Save Our Schools March -You Can Make a Difference

Save-our-schools The Save Our Schools March and National Call to Action is holding a one-day fundraiser.  Please consider making a tax-deductible gift today, as part of their day-long May 7th “Money Cascade” to support the March. They’ve set an initial goal of $2500.  

I just made a quick $10 donation – will you match me?

Click here to go to their donation page via Paypal

Here’s more information from Save Our Schools March

“The march is being held in response to recent destructive ‘reform’ efforts which have undermined our public educational system, demoralized teachers, and reduced the education of too many of our children to nothing more than test preparation. Something must be done – and it must be done now!

Please join people from all across America as they gather to participate in the Save Our Schools March on Saturday, July 30 in Washington, D.C.

The Save Our Schools March and National Call to Action is calling on Americans everywhere to demand: 

  • Equitable funding for all public school communities. 
  • An end to high stakes testing for student, teacher, and school evaluation.
  • Curriculum developed for and by local school communities.
  • Teacher and community leadership in forming public education policies.”

Obama’s 2011 State of the Union Twitter Stream Visualizer

I posted this Twitter StreamGraphs visualization that displays a flowing graph of the words most frequently used in the latest 1000 tweets marked with the hashtag #SOTU. (#SOTU is a Twitter code for Tweets about the State of the Union address.) It was a great way to follow the backchannel Twitter chatter during (and just after) Obama's speech.

Because the level of Tweets using the hastag #SOTU has dropped way off – here's screen shot of what it looked like when it was live. Click to enlarge.

But since there are still a few people tweeting with #SOTU, click here for full screen of the live graph.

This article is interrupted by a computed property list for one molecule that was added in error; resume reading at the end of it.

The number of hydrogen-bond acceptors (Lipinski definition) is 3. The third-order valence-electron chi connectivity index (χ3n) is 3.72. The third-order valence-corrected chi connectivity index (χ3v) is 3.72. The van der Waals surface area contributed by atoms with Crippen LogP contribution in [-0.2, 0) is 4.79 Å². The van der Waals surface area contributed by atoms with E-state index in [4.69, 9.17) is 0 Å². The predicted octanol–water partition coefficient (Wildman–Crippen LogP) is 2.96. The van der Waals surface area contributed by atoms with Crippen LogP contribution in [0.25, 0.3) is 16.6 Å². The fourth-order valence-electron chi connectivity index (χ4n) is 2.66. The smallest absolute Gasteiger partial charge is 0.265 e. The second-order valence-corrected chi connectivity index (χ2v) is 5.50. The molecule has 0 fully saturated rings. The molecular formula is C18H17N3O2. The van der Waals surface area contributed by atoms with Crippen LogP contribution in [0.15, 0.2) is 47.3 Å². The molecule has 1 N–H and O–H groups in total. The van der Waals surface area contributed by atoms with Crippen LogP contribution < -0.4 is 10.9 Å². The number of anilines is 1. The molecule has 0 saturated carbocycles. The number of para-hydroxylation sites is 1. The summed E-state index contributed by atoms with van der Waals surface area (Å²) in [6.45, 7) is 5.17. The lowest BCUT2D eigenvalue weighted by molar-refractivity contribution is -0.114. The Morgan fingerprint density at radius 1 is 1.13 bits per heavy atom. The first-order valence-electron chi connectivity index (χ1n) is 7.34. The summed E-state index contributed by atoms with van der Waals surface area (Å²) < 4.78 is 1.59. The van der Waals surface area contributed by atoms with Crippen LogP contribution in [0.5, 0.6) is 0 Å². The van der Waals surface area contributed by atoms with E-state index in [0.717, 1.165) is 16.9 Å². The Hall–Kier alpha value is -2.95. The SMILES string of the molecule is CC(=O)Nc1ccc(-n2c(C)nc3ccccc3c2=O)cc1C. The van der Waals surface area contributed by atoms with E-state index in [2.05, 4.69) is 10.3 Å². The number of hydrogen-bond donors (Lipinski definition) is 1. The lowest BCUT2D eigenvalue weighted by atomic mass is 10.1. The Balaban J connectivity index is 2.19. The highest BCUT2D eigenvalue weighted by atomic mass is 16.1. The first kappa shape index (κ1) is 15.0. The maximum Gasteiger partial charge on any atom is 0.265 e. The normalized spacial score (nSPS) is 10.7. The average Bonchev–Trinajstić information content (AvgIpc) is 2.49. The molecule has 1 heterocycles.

Navigation tips: Click on a word to highlight and see included tweets below.
Scroll to right for the latest keywords. Scroll down to see the full Tweet.
If you see a large spike in one time period that hides the detail in all the other periods, click in the area to the left of the y-axis to change the vertical scale.

Hat tip to Twitter StreamGraphs – @JeffClark


The Classroom is a Factory, But What’s the Product?

This morning I read Bob Barsanti's powerful commentary "The Classroom Is Not a Factory" Education Week (12/1/10). 

"Everything I needed to know about modern teaching, I learned in a factory. In the summer of my 18th year, I made plastic drink stirrers on the night shift at Spir-It Inc…. Many of the current reforms in education aim to turn the schoolhouse into that plastic-products factory. .. The machinery heats and molds our children, then stamps, bags, and packages them to a professional uniformity."

Lewis Hine

 So What's the Real Product?

I agree with Barsanti that schools have been turned into factories. But they don't produce students, they just work there. The demands of testing have turned schools into factories that harness the labor of students to toil at a "bubble-test" assembly line producing "achievement" data. 

Schools mask the child labor with noble mission statements that claim they are producing "life-long learners." But that's just a cover. If it were true, you would expect to see schools where students explored their interests and reflected on their progress as learners. 

The actual product of schools is data, and its production is pursued with relentless focus. Distracting subjects that aren't tested,  are cut. No time is wasted on "creative" student projects – they don't produce data. And when there's no test to take, students can always get ready with more "test-prep."

Of course, a test data factory is a not pleasant place to work, absenteeism runs high and every year many students quit. But there's a steady supply of new students to take their place. It should be noted that teachers work at the same factories. Conditions are better for them. They have a union.